Bird Updates: Sandhill Cranes and Tree Swallows

Some of the local birds have been busy lately, fascinating to watch. Some updates to previous posts.

Cranes

The boys monitoring the ditch on the west side of the road.

Earlier this month while walking my dogs on our usual valley road, I heard sandhill cranes making more than their usual ruckus. (I wrote about two cranes that visited my lot last year here, and included some video clips where you can hear their distinctive calls.) It was clear they were upset about something.

Searching the pasture on the east side of the road for the cranes.

While the boys went about the business of searching the ditches beside the road for voles, I looked across a pasture to try to locate the cranes. To my surprise, instead of cranes the movement I saw was a coyote. Suddenly the insistence of the crane’s calls made sense: they had a predator to contend with.

Same image, with the coyote circled (well, scribbled; I couldn’t make a nice circle no matter how often I tried). He was quite a distance away.

When writing about sandhill cranes last September I included some general information about them. I learned that when approached by a land predator, the cranes hiss, spread their wings and poke the air menacingly with their bills. If the predator’s not scared off by those tactics and comes too close, the cranes will stab – their bills can pierce the skull of a small carnivore – and kick.

Among the land predators they must contend with: coyotes.

I imagine that in addition to the loud and persistent calls I heard, these cranes were also flapping their enormous wings and moving their heads and bills in threatening manners to keep the coyote at bay. They’re large birds, prehistoric looking, almost as big as a coyote. Their tactics worked, because the coyote retreated.

Poor quality video (sorry; shooting into the morning sun), but you can hear the cranes and see the coyote retreating up the open slope in the far middle distance.

I never did see the cranes that morning, just the coyote. The next day, however, I was driving past that pasture and saw two cranes moving in the grass among the shrubs that dot that particular slope. I’m sure they’re the same cranes I heard defending themselves or perhaps a new nest against the invading coyote the day before.

Cranes foraging near where I heard them the day before and where I saw the coyote retreating. (They’re in front of the shrubs with the big tree directly behind them.)

Amazing that they can intimidate a coyote. I hope my dogs never encounter a sandhill crane!

Swallows

Recently I was enjoying the evening by reading on the deck as the sun slowly moved toward the horizon. Earlier I had mowed the lawn, so I was treating myself to some relaxation, a glass of cheap red wine enhancing the ambiance. I’d given the boys marrow bones to gnaw on, so they, too, were happy and mellow.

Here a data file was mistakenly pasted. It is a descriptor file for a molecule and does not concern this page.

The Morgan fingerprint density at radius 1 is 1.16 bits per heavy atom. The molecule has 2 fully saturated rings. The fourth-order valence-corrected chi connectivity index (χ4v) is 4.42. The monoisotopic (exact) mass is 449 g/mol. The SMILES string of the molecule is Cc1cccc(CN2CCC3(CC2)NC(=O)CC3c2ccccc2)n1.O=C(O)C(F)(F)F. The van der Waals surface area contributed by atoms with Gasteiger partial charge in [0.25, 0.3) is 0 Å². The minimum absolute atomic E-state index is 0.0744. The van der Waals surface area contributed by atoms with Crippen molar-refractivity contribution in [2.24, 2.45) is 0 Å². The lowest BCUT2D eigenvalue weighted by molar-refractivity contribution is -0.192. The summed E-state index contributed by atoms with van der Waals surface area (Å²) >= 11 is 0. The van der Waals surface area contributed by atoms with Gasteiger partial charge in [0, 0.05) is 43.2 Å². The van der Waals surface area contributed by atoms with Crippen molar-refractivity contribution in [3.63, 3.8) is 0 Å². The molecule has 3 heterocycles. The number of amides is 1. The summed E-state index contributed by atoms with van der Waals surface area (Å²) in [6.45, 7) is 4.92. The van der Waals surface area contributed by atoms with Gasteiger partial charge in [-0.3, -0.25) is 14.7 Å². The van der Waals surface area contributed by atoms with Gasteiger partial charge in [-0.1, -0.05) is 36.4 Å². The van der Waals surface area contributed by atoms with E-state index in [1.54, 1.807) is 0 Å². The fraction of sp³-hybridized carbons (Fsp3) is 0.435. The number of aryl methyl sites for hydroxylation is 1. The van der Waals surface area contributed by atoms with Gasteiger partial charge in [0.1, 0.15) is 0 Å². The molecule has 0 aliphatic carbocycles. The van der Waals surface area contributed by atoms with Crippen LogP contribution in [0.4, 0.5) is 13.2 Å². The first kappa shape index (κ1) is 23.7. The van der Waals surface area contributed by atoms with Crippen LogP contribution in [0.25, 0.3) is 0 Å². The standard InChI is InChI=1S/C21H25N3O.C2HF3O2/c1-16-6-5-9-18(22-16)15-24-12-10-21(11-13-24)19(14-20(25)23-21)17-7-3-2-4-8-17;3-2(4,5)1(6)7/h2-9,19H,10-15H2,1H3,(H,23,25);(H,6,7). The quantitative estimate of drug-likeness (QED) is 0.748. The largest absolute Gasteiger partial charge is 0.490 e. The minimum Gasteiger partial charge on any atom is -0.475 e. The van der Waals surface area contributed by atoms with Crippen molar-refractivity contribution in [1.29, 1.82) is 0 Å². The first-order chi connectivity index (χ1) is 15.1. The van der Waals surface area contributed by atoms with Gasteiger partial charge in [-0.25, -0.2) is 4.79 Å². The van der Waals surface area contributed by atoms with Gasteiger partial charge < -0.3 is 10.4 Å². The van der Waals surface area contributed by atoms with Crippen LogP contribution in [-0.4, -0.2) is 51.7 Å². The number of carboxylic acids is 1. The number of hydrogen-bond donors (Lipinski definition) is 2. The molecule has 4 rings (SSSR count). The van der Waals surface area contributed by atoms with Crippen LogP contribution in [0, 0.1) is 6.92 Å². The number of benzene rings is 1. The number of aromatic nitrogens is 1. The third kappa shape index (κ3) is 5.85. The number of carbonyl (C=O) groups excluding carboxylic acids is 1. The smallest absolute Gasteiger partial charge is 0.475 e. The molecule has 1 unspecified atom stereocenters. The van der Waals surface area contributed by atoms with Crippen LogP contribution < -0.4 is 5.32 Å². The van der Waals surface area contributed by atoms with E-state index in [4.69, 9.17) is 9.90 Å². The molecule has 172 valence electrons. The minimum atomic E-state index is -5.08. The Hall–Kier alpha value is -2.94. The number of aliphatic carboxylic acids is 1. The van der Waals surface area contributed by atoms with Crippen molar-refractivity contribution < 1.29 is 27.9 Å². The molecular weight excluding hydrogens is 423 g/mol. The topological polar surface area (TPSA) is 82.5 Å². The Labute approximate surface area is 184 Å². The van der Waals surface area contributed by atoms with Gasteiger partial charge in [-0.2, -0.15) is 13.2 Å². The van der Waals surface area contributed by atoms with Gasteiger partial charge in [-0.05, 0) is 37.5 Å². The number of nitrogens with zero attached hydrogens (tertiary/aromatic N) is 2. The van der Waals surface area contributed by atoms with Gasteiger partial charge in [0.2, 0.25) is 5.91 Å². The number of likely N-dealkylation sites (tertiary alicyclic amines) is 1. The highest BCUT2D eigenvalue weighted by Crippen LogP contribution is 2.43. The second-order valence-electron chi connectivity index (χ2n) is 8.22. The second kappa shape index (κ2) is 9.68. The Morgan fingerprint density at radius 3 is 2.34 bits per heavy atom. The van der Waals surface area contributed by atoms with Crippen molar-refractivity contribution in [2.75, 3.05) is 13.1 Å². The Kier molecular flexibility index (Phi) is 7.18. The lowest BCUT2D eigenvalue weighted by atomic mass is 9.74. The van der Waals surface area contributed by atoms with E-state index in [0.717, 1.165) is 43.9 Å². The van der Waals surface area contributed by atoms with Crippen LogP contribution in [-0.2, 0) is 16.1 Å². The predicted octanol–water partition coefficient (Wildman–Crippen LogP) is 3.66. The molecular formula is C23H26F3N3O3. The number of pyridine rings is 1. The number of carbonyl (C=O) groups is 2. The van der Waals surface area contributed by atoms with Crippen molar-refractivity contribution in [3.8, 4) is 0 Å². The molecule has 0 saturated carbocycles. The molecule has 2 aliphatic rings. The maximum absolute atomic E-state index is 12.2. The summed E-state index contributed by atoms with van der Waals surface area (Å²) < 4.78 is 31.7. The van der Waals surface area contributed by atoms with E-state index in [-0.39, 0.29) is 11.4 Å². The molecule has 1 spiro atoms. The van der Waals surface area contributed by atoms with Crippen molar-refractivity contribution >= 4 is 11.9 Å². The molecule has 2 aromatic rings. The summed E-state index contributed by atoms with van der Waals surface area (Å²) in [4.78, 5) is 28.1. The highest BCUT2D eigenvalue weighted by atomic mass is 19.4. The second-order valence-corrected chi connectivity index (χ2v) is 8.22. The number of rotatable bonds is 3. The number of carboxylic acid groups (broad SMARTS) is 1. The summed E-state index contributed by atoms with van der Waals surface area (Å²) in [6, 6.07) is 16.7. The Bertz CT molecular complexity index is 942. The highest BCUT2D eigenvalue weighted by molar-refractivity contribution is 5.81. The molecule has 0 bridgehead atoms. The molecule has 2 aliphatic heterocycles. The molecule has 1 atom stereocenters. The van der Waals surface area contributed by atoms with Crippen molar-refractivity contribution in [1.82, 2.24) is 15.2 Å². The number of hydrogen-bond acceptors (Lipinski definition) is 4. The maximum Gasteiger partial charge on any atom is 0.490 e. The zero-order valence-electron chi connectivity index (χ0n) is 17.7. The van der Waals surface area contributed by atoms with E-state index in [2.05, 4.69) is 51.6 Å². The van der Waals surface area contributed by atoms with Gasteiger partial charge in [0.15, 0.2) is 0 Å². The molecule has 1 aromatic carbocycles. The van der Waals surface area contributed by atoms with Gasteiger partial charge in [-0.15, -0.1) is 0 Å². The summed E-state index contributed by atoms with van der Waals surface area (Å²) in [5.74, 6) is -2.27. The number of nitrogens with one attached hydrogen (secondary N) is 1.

dogs, yard
A peaceful evening, the boys enjoying their bones on newly-mowed grass. See the female tree swallow sitting on the fence rail, just to the right of the second post from the left?

Apparently the setting sun put the resident tree swallows in an amorous mood. Taking no heed of me or the boys just feet away, a pair commenced their mating ritual on the fence rail, the sunset a glorious backdrop to their romance.

birds, fence
The male approaches his patient mate, his wings and tail feathers afire with the light of the setting sun.
birds, fence, sunset
His approach wasn’t quite right so he peels off to make another attempt.
birds, fence, sunset
Trying again….
birds, fence, sunset
Success! At least, one hopes. Time will tell.
Amorous tree swallows. (Please ignore the bouncing optical effect created by my phone video camera – or think of it as Tinkerbell, as one friend suggested – as well as the sound of my dogs gnawing on their marrow bones.)

After all that drama, the male flew off, leaving the female alone on the fence rail, thinking whatever keeping-the-species-going thoughts she had before retreating to the nest box for the night.

If you learn how to be still and calm, to look and quietly observe, there’s never a dull moment in the natural world, including in your yard. Plants and animals are always moving, changing, evolving, creating another generation. Always something to see.

9 thoughts on “Bird Updates: Sandhill Cranes and Tree Swallows”

    1. They seem quite adept at fending off predators! It was fascinating to watch the coyote give up so easily, although maybe it had previously learned what a fight they can put up. What they might not be able to fend off much longer is human-caused climate change and loss of habitat 😦

      Liked by 2 people

  1. I’ve been enjoying your bird posts as Beth and I have become backyard birders over the last few months. Those Sandhill Cranes are really large. Video’s are great too. I love the dogs chewing on bone soundtrack.

    Liked by 1 person

    1. One of the benefits of our “normal” world being turned upside down is time and a desire to turn a sharper focus on the little things that are nearby but we maybe didn’t pay much attention to in the past. I’m enjoying learning more about the flora and fauna here, which is so different from what I was used to seeing most of my life near Seattle where you and Beth are. Sandhill cranes just one great example. All of it is fascinating. Glad you’re enjoying the posts 🙂

      Like

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